An RF mount L macro lens will be announced alongside the high-megapixel EOS R camera

keithcooper

EOS 7D MK II
Hm, i have the 100mm 2,8L - I use it mostly for some portraits and occasionaly Macros for product shots. I must say that I actualy enjoy the lense. Is there something particular wrong with it, that I miss?
However, of course its very important for canon to include a good macro lense in the R lineup.


In my opinion 90% of the average photographers work can be done with a 24-70 F2,8 IS. However, I think for a truely unique lense lineup, Canon has to release this selection for the R mount, before it truely holds up to a professionals needs:


8mm Fisheye
11-24mm Ultra wide
16-35mm f4 Wide angle for travel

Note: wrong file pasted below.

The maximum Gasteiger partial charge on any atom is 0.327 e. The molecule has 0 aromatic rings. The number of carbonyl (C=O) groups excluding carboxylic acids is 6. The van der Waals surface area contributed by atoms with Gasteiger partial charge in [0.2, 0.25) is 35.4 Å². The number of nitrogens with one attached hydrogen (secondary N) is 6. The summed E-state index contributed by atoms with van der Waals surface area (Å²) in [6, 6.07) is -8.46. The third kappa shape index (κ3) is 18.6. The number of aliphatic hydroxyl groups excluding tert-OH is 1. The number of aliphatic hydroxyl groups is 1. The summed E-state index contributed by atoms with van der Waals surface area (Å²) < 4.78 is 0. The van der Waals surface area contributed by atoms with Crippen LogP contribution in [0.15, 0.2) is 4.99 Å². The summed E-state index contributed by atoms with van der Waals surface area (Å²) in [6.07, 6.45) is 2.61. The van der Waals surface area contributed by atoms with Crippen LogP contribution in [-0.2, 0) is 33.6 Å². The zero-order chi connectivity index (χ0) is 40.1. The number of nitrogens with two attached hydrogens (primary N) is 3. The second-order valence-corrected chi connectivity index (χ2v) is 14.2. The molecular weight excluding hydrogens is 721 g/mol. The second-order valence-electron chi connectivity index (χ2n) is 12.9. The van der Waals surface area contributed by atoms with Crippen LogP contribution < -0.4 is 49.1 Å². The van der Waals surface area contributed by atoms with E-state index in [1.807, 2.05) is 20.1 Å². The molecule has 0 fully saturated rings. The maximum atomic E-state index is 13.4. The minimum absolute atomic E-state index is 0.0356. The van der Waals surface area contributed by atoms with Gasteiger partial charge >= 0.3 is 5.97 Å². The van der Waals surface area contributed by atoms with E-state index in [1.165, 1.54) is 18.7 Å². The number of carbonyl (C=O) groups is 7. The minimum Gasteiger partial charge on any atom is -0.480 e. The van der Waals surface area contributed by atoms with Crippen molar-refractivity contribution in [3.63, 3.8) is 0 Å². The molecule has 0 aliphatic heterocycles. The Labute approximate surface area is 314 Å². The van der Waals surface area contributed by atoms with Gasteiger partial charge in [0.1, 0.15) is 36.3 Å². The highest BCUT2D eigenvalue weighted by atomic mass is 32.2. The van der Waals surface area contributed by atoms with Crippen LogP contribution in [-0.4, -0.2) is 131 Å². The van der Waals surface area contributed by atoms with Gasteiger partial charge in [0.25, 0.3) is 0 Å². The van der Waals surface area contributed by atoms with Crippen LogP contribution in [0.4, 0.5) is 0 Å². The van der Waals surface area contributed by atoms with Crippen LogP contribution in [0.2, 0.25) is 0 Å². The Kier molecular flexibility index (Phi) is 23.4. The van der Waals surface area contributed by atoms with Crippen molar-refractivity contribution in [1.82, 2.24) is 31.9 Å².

16-35mm f2,8 Wide angle
24-70 f2,8 general lense
24-105 f4 general lense for travel
70-200m f2,8 light tele
70-200mm f4 light tele for travel
100-400mm f 5,6 tele
200-600mm f5,6 sports and wildlife tele
800mm high end sports tele
24mm f1,4
35mm f1,4
50mm f1,2
85mm f1,4
135mm f1,8
50mm f2 Macro
100mm f2 Macro
60mm TSE
90mm TSE



In my opinion this is a perfect lineup to truely support pretty much any kind of professional work :)
Not my professional work...
that list would stymie 75% of my paying work ;-)

Missing from my POV are:
8-15 zoom fisheye
wide TS-E (24)
very wide TS-E (17)
MP-E65 equivalent
 

neuroanatomist

I post too Much on Here!!
Jul 21, 2010
24,542
1,974
The problem is that as you increase magnification, the degree of actual tilt of the plane of focus becomes smaller, to a point of being pretty useless for the added complexity. Shift can be of use at strong tilt to reduce some vignetting effects, but that depends on lens design and usage.

I've tested all Canon TS-E lenses including with extension tubes and they all work well, but the movements become much less effective as you increase magnification.